Designing for Stunts and Effects
Success comes from a mix of the tried and true and the cutting edge
By Valli Herman
They have to leap through fire, survive dousings with water, wind and whatever an action-packed script requires. They’re the special effects costumes for actors and stuntmen and they’re some of the hardest working elements on a set.
These days, the costumes for stunts and effects aren’t just the extra-durable garments that define and protect a character through physical challenges. New technology is expanding the horizons of costume design to include computer-generated effects that defy physics. Yet a sampling of this year’s films illustrates that designing for stunts and effects remains an exercise in old-school practicality, creative problem solving, careful planning and a lot of collaboration.
Here is how some designers met the challenge.
A Simple Solution: “Birdman”
Michael Keaton has to fly. And he has to look like he’s somehow morphed into a cross between a caped, airborne Superman and a terrestrial Clark Kent in “Birdman,” the story of an over-the-hill actor who used to portray an iconic superhero. In a key fantasy sequence, Keaton flies over the streets of New York.
Costume Designer Albert Wolsky needed to strike a balance between gritty realism and the surreal. To solve the thorny problem, Wolsky embraced simplicity: Keaton wore a stripped-down raincoat.
“I avoided things like belts, and the capelet that English raincoats have,” said Wolsky. He selected an ordinary twill overcoat that you can buy in any number of men’s stores. To outfit the flying scene, Wolsky bought a coat a few sizes larger, tested them to see which fit the best over the flying harness, and cut slits in the coat where the tethers attached to the harness.
“The size, I thought, would be an issue, but it wasn’t,” Wolsky said. He attributes improved harnesses with making it easier to fit realistic-looking costumes on actors. And what Wolsky couldn’t cover with a raincoat, the wizards in post-production could erase–wires, hooks and even fraying at the slits.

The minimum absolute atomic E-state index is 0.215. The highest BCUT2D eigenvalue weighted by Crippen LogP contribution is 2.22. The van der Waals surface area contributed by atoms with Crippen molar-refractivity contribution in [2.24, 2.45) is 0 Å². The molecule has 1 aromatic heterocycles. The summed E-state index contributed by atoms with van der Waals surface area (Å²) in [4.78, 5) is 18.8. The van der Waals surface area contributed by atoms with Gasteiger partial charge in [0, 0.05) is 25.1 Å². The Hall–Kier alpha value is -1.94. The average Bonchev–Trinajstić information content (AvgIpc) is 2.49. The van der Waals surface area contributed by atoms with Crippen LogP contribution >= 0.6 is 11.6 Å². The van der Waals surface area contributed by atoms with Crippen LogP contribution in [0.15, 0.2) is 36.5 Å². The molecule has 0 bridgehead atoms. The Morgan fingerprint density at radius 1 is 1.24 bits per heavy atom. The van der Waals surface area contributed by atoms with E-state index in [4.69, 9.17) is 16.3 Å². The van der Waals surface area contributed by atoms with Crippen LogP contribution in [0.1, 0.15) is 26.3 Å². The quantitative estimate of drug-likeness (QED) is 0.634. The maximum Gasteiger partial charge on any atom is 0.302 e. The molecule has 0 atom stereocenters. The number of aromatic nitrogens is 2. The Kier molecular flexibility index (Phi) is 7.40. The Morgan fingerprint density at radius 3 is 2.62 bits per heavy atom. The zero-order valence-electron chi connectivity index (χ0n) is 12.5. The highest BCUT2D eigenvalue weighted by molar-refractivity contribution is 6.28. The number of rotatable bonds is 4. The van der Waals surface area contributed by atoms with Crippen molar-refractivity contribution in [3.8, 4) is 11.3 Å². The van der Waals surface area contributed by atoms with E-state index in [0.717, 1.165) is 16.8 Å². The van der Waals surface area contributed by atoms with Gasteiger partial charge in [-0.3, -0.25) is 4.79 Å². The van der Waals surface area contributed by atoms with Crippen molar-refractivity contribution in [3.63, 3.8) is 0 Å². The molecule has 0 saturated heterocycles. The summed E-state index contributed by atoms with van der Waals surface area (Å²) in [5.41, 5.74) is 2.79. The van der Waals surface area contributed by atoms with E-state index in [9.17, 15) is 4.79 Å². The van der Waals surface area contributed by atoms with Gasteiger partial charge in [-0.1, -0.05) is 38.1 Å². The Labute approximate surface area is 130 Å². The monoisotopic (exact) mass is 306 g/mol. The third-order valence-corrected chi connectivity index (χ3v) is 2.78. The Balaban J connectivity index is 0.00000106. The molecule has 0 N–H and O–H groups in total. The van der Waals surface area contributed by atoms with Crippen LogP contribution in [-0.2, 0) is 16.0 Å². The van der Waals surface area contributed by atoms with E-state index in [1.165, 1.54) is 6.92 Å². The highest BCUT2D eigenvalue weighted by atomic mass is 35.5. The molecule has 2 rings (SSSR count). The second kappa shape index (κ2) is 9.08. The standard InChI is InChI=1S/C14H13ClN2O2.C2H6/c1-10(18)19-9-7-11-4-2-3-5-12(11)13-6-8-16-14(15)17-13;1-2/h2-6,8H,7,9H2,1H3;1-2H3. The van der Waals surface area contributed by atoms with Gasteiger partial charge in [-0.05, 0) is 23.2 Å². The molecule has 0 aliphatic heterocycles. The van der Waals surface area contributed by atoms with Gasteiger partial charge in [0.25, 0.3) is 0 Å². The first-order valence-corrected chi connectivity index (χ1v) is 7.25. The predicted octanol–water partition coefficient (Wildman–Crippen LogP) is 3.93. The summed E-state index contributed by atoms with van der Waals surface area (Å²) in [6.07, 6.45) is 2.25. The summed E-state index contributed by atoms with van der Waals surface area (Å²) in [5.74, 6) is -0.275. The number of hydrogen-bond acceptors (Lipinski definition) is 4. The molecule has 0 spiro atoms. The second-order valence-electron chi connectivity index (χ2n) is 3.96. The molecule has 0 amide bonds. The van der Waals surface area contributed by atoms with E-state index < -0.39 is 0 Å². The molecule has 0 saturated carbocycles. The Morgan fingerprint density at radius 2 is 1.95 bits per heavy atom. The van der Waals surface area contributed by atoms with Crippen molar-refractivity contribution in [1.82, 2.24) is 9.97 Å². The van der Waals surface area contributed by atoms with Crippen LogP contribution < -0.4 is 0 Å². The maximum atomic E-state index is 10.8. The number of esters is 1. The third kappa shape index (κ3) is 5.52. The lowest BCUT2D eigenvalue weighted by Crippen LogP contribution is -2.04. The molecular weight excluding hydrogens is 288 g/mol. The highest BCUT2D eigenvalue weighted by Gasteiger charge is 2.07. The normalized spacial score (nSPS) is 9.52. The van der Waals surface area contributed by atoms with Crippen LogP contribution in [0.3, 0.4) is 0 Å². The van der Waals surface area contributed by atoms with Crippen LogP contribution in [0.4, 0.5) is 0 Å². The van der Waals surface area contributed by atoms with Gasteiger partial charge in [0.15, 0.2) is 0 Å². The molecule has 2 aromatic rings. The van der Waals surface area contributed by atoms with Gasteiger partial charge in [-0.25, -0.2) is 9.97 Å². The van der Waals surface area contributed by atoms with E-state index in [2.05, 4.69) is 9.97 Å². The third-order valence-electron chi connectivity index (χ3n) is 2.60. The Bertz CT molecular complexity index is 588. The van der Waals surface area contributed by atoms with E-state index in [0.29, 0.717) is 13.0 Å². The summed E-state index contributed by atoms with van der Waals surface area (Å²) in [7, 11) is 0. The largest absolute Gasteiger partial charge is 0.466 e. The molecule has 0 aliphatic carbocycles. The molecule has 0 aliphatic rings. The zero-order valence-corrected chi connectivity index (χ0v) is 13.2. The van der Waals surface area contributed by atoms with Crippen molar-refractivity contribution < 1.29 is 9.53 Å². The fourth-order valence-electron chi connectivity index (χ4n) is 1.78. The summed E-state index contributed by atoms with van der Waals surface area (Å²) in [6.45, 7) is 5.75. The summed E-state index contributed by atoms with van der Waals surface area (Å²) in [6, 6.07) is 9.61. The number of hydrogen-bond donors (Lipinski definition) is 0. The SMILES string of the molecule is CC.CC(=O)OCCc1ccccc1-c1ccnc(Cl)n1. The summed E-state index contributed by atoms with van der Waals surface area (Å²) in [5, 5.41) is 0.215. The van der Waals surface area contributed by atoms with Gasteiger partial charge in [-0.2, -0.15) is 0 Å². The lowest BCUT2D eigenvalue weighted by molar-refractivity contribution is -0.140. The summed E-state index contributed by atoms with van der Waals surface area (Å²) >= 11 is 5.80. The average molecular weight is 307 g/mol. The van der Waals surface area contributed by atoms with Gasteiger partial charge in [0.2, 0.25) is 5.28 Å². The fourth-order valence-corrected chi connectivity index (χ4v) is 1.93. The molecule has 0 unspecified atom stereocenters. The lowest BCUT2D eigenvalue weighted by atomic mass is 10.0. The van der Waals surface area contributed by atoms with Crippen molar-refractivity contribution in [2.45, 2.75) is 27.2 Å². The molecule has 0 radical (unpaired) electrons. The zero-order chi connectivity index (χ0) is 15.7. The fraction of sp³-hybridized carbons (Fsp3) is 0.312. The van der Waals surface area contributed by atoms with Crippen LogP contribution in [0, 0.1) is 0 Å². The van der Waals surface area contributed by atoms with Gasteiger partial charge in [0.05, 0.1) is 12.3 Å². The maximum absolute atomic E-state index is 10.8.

“At first it seemed like a big problem, but oddly enough, it wasn’t. Once we decided on a particular raincoat and tested it, that was the end of the story,” he said.
A Weighty Issue: “Dolphin Tale 2”
When Hope Hanafin worked on “Dolphin Tale 2” from late fall to early winter in central Florida, the Costume Designer wasn’t just worried about how often her costumes would get wet.
“The biggest challenge of the shoot was keeping people both warm and cool. They were often in the water for a long period of time,” she said. Hanafin had to construct costumes to work with water-compatible fabrics, warmth-retaining wetsuits and weights to keep clothes anchored.
For the young star, Hazel Haskett (Cozi Zuehlsdorff), Hanafin built clothing to be modest, and ample enough to conceal wetsuits.
“We had to sew in pockets for the weights around her waist, so that is why her T-shirt is kind of loose and baggy,” Hanafin said. “Then we secured the T-shirt to the shorts so when she floated in the water, her clothes wouldn’t float away and show she had a wetsuit underneath.”
It’s not as if Costume Designers go to school to learn how to work with dolphins and wet, weighted child actors. “I was so grateful to have Leslie Herman as a supervisor because her diving experience was so helpful in determining how to weight things, where to hide weights and how to protect people and what weight of wetsuit to use,” Hanafin said.